Web Security Model

Report
Web Security Model
CSE 591 – Security and Vulnerability Analysis
Spring 2015
Adam Doupé
Arizona State University
http://adamdoupe.com
Overview
• We've studied the technologies that make
up the web, including the underlying
technologies, server-code code, and
client-side code
• Let's hack all the things!
– But first, we need to understand the security
of web applications
– Otherwise, how do we know if we're
successful
Adam Doupé, Security and Vulnerability Analysis
Web Ecosystem
HTTP Request
HTTP
Response
Client
Adam Doupé, Security and Vulnerability Analysis
Web
Application
Web
Server
Client
Adam Doupé, Security and Vulnerability Analysis
Client
Adam Doupé, Security and Vulnerability Analysis
Client
Adam Doupé, Security and Vulnerability Analysis
Who's Security is it Anyways?
Adam Doupé, Security and Vulnerability Analysis
Client
Adam Doupé, Security and Vulnerability Analysis
HTML Frames
• Ability to tie multiple separate URLs
together on one page
• Used in the early days to provide a banner
or navigation element
Adam Doupé, Security and Vulnerability Analysis
frameset
<frameset cols="85%, 15%">
<frame src="frame1.html" name="frame_1">
<frame src="frame2.html" name="frame_2">
<noframes>
Text to be displayed in browsers that
do not support frames
</noframes>
</frameset>
Adam Doupé, Security and Vulnerability Analysis
The Frames
• frame1.html
– I am frame 1
• frame2.html
– I am frame two
Adam Doupé, Security and Vulnerability Analysis
Adam Doupé, Security and Vulnerability Analysis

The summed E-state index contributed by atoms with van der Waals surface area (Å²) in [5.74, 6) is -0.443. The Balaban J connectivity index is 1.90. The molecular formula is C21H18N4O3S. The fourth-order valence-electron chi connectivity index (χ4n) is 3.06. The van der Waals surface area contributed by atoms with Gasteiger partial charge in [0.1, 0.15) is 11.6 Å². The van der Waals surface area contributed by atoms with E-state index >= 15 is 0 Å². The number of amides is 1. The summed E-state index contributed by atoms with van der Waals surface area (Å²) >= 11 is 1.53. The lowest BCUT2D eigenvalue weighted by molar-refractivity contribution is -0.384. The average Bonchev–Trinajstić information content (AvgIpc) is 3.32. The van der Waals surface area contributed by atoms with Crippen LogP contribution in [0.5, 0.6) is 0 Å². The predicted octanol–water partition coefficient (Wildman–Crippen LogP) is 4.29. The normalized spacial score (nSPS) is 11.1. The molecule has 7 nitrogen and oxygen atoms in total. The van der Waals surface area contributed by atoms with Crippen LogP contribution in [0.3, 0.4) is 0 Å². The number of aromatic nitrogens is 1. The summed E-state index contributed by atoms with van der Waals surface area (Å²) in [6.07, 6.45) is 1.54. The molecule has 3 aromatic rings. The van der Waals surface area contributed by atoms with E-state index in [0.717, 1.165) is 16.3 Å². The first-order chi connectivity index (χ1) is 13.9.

iframes
• Inline frames
• Similar to frames, but does not need a
frameset
<iframe src="frame1.html" name="frame_1"
frameBorder="0"></iframe>
<iframe src="frame2.html" name="frame_2"
frameBorder="0"></iframe>
Adam Doupé, Security and Vulnerability Analysis
Adam Doupé, Security and Vulnerability Analysis
JavaScript Security
• Browsers are downloading and running foreign
(JavaScript) code, sometimes concurrently
• The security of JavaScript code execution is
guaranteed by a sandboxing mechanism (similar
to what we saw in Java applets)
–
–
–
–
–
No access to local files
No access to (most) network resources
No incredibly small windows
No access to the browser's history
…
• The details of the sandbox depend on the browser
Adam Doupé, Security and Vulnerability Analysis
Same Origin Policy (SOP)
• Standard security policy for JavaScript across browsers
– Incredibly important to web security
• If you learn only one thing from this class, let it be the Same Origin Policy
• Every frame or tab in a browser's window is associated with a
domain
– A domain is determined by the tuple: <protocol, server, port> from which
the frame content was downloaded
• Code downloaded in a frame can only access the resources
associated with that domain
• If a frame explicitly includes external code, this code will execute
within the SOP
– On adamdoupe.com, the following JavaScript code has access to the
<http, adamdoupe.com, 80> SOP
– <script
src="https://ajax.googleapis.com/ajax/libs/jquery/1.11.2/j
query.min.js"></script>
Adam Doupé, Security and Vulnerability Analysis
Web Security Model
• Same Origin Policy (SOP)
Adam Doupé, Security and Vulnerability Analysis
Technologies
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URI
Percent Encoding
HTTP Request
HTTP Response
HTTP Authentication
HTML
HTML Character References
Form Urlencoding
Cookies
CGI
ASP
Servlets
JSP
PHP
SQL
SOP
Adam Doupé, Security and Vulnerability Analysis

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